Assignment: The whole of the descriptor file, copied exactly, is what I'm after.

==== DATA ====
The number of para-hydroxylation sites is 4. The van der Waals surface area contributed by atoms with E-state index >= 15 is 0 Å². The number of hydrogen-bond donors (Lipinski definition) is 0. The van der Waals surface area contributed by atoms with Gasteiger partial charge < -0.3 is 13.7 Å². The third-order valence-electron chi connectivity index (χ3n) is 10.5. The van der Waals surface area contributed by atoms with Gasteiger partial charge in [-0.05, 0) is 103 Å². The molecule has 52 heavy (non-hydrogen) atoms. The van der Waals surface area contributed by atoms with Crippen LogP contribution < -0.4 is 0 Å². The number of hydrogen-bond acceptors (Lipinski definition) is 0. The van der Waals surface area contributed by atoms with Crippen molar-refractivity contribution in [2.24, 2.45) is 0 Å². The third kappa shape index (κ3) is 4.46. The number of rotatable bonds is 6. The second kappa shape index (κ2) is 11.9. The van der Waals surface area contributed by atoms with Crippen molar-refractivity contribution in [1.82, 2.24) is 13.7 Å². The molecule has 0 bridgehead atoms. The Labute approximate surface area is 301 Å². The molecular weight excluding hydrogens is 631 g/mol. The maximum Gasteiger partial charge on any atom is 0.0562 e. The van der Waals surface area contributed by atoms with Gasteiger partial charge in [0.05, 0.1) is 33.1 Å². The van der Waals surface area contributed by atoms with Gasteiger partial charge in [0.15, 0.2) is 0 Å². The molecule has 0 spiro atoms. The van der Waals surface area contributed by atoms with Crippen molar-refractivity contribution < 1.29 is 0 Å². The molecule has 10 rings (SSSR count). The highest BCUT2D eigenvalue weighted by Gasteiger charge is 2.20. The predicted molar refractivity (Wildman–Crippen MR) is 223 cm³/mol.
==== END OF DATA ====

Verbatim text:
The number of para-hydroxylation sites is 4. The van der Waals surface area contributed by atoms with E-state index >= 15 is 0 Å². The number of hydrogen-bond donors (Lipinski definition) is 0. The van der Waals surface area contributed by atoms with Gasteiger partial charge < -0.3 is 13.7 Å². The third-order valence-electron chi connectivity index (χ3n) is 10.5. The van der Waals surface area contributed by atoms with Gasteiger partial charge in [-0.05, 0) is 103 Å². The molecule has 52 heavy (non-hydrogen) atoms. The van der Waals surface area contributed by atoms with Crippen LogP contribution < -0.4 is 0 Å². The number of hydrogen-bond acceptors (Lipinski definition) is 0. The van der Waals surface area contributed by atoms with Crippen molar-refractivity contribution in [2.24, 2.45) is 0 Å². The third kappa shape index (κ3) is 4.46. The number of rotatable bonds is 6. The second kappa shape index (κ2) is 11.9. The van der Waals surface area contributed by atoms with Crippen molar-refractivity contribution in [1.82, 2.24) is 13.7 Å². The molecule has 0 bridgehead atoms. The Labute approximate surface area is 301 Å². The molecular weight excluding hydrogens is 631 g/mol. The maximum Gasteiger partial charge on any atom is 0.0562 e. The van der Waals surface area contributed by atoms with Gasteiger partial charge in [0.05, 0.1) is 33.1 Å². The van der Waals surface area contributed by atoms with Gasteiger partial charge in [0.15, 0.2) is 0 Å². The molecule has 0 spiro atoms. The van der Waals surface area contributed by atoms with Crippen molar-refractivity contribution < 1.29 is 0 Å². The molecule has 10 rings (SSSR count). The highest BCUT2D eigenvalue weighted by Gasteiger charge is 2.20. The predicted molar refractivity (Wildman–Crippen MR) is 223 cm³/mol.